To japanske kvinner på kafé

You don’t invite people over in Japan

Japanese homes are usually reserved for family, and friends rather meet up at cafés. When Christians open their homes and invite people over for meals, it is a witness to others.

‘And day by day, attending the temple together and breaking bread in their homes, they received their food with glad and generous hearts, praising God and having favor with all the people. And the Lord added to their number day by day those who were being saved.’ Acts 2: 46-47 ESV  


When we read about the early church in Acts, we see that eating together in homes was a part of the beginnings of the fellowship of church. As I reflect on this, I often think about how in Japanese culture many decades ago there was a sense of community where many would meet to have food together in the home or so it seems from the historical books I have read on Japan. Today, it is a different story.

Today, it is uncommon for people outside of extended family to share a meal together in someone’s home. Of course, there are always exceptions, but for most households it seems to be the case across the nation.


The private sphere

As I walk around my local neighborhood, it is rare to find a house or apartment with curtains open no matter when in the day or evening I walk. This surprised me when I moved to Japan, as it is very different to both Australian and Norwegian cultures. It indicates to me that for many the house is a place to sleep, but not necessarily to invite people in.

It’s not that Japanese people do not want to eat with others, the cafes are full of friends chatting over a slice of cake with their coffee, which is lovely to see. However, there is an element of more effort when one invites someone for a meal within their home.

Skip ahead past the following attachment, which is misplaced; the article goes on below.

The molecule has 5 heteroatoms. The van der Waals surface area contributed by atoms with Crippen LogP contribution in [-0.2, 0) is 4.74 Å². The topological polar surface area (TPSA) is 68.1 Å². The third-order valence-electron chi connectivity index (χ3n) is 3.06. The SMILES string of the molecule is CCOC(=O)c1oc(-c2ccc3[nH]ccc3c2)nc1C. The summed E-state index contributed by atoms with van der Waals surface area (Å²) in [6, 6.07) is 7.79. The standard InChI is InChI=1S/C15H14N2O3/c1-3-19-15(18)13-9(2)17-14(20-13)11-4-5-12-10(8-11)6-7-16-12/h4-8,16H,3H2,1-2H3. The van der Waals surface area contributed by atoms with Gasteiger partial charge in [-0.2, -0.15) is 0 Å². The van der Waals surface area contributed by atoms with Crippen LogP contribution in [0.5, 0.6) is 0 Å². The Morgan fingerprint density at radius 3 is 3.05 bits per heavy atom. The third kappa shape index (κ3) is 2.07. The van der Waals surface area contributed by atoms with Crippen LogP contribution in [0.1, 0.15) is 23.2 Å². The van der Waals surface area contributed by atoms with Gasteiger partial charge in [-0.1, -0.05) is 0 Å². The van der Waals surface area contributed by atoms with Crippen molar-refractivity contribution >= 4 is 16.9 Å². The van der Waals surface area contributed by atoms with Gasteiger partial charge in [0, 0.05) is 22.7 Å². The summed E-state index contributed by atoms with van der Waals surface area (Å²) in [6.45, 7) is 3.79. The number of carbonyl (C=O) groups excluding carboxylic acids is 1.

Jesus’ hospitality

I have such fond memories from being a recipient of families from church inviting me into their homes. Seeing different families from church interact with each other over dinner was a witness to me of Jesus’ generosity, hospitality, and friendship.

I was very grateful for the effort these families would go to, to ensure I felt welcomed and fed. This is something I am reminded of when we have guests and they have left for the night, and I am cleaning up.



I was talking with my Japanese friend over lunch one day and we got onto the topic of Christian traditions at Christmas time. I spoke of my Australian experience of Christmas lunch being the main meal where families come together to celebrate the birth of Jesus. ‘

I also spoke of this time being one where if someone does not have a family that they can have Christmas lunch with, often many church families will invite these ones to their family Christmas lunch. My friend was surprised by this gesture of kindness at such a family-oriented Christmas tradition.



I have noticed at our local Japanese church when we do have meals together, whether it be a few or many, it brings such joy to everyone.

My husband and I did not necessarily think opening our home was such a big part of us being missionaries in Japan. However, the more we invite the Japanese into our home for a meal, it has opened such opportunity to build deeper friendship than a brief conversation after church on a Sunday. We can also be a witness of Jesus’ love throughout the week.

Many non-Christians, I believe, want to see if our faith is just on a Sunday morning, or is our faith daily? We are blessed to have a home we can use as a blessing to others.


Please pray that as missionaries across Japan open their homes, the Japanese will see the love of Christ through their hospitality and come to salvation. Please pray for the Japanese Christians to open their own homes as one way to evangelize to their friends and co-workers.


Caroline Thorsen

Caroline Thorsen